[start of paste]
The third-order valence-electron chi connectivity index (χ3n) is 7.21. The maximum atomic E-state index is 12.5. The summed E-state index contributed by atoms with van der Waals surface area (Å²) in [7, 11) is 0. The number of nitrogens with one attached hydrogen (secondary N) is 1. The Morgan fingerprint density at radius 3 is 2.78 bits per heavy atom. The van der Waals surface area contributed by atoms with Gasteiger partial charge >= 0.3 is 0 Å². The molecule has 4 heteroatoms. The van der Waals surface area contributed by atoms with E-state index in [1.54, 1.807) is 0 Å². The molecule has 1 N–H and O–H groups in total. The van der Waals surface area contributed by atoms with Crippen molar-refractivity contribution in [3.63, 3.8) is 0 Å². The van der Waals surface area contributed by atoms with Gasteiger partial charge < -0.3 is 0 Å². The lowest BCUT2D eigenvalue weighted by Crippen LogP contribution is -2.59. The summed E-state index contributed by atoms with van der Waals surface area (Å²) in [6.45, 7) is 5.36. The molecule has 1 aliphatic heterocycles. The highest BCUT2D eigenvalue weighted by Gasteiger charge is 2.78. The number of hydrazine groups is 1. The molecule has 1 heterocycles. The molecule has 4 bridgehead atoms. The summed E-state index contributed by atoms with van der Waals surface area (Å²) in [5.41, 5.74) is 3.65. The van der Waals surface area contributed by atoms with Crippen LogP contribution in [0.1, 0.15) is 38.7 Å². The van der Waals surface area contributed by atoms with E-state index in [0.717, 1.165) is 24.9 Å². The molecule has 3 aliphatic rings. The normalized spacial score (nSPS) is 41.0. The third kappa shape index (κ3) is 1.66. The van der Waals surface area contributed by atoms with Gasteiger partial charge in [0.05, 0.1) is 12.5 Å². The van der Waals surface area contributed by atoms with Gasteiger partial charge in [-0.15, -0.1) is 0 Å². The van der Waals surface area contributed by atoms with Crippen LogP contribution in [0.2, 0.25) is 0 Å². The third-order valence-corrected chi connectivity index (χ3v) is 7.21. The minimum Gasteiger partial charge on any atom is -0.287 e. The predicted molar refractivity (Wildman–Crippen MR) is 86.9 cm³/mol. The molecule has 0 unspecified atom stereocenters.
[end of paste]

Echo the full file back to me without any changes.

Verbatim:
The third-order valence-electron chi connectivity index (χ3n) is 7.21. The maximum atomic E-state index is 12.5. The summed E-state index contributed by atoms with van der Waals surface area (Å²) in [7, 11) is 0. The number of nitrogens with one attached hydrogen (secondary N) is 1. The Morgan fingerprint density at radius 3 is 2.78 bits per heavy atom. The van der Waals surface area contributed by atoms with Gasteiger partial charge >= 0.3 is 0 Å². The molecule has 4 heteroatoms. The van der Waals surface area contributed by atoms with E-state index in [1.54, 1.807) is 0 Å². The molecule has 1 N–H and O–H groups in total. The van der Waals surface area contributed by atoms with Crippen molar-refractivity contribution in [3.63, 3.8) is 0 Å². The van der Waals surface area contributed by atoms with Gasteiger partial charge < -0.3 is 0 Å². The lowest BCUT2D eigenvalue weighted by Crippen LogP contribution is -2.59. The summed E-state index contributed by atoms with van der Waals surface area (Å²) in [6.45, 7) is 5.36. The molecule has 1 aliphatic heterocycles. The highest BCUT2D eigenvalue weighted by Gasteiger charge is 2.78. The number of hydrazine groups is 1. The molecule has 1 heterocycles. The molecule has 4 bridgehead atoms. The summed E-state index contributed by atoms with van der Waals surface area (Å²) in [5.41, 5.74) is 3.65. The van der Waals surface area contributed by atoms with Crippen LogP contribution in [0.1, 0.15) is 38.7 Å². The van der Waals surface area contributed by atoms with E-state index in [0.717, 1.165) is 24.9 Å². The molecule has 3 aliphatic rings. The normalized spacial score (nSPS) is 41.0. The third kappa shape index (κ3) is 1.66. The van der Waals surface area contributed by atoms with Gasteiger partial charge in [0.05, 0.1) is 12.5 Å². The van der Waals surface area contributed by atoms with Gasteiger partial charge in [-0.15, -0.1) is 0 Å². The van der Waals surface area contributed by atoms with Crippen LogP contribution in [0.2, 0.25) is 0 Å². The third-order valence-corrected chi connectivity index (χ3v) is 7.21. The minimum Gasteiger partial charge on any atom is -0.287 e. The predicted molar refractivity (Wildman–Crippen MR) is 86.9 cm³/mol. The molecule has 0 unspecified atom stereocenters.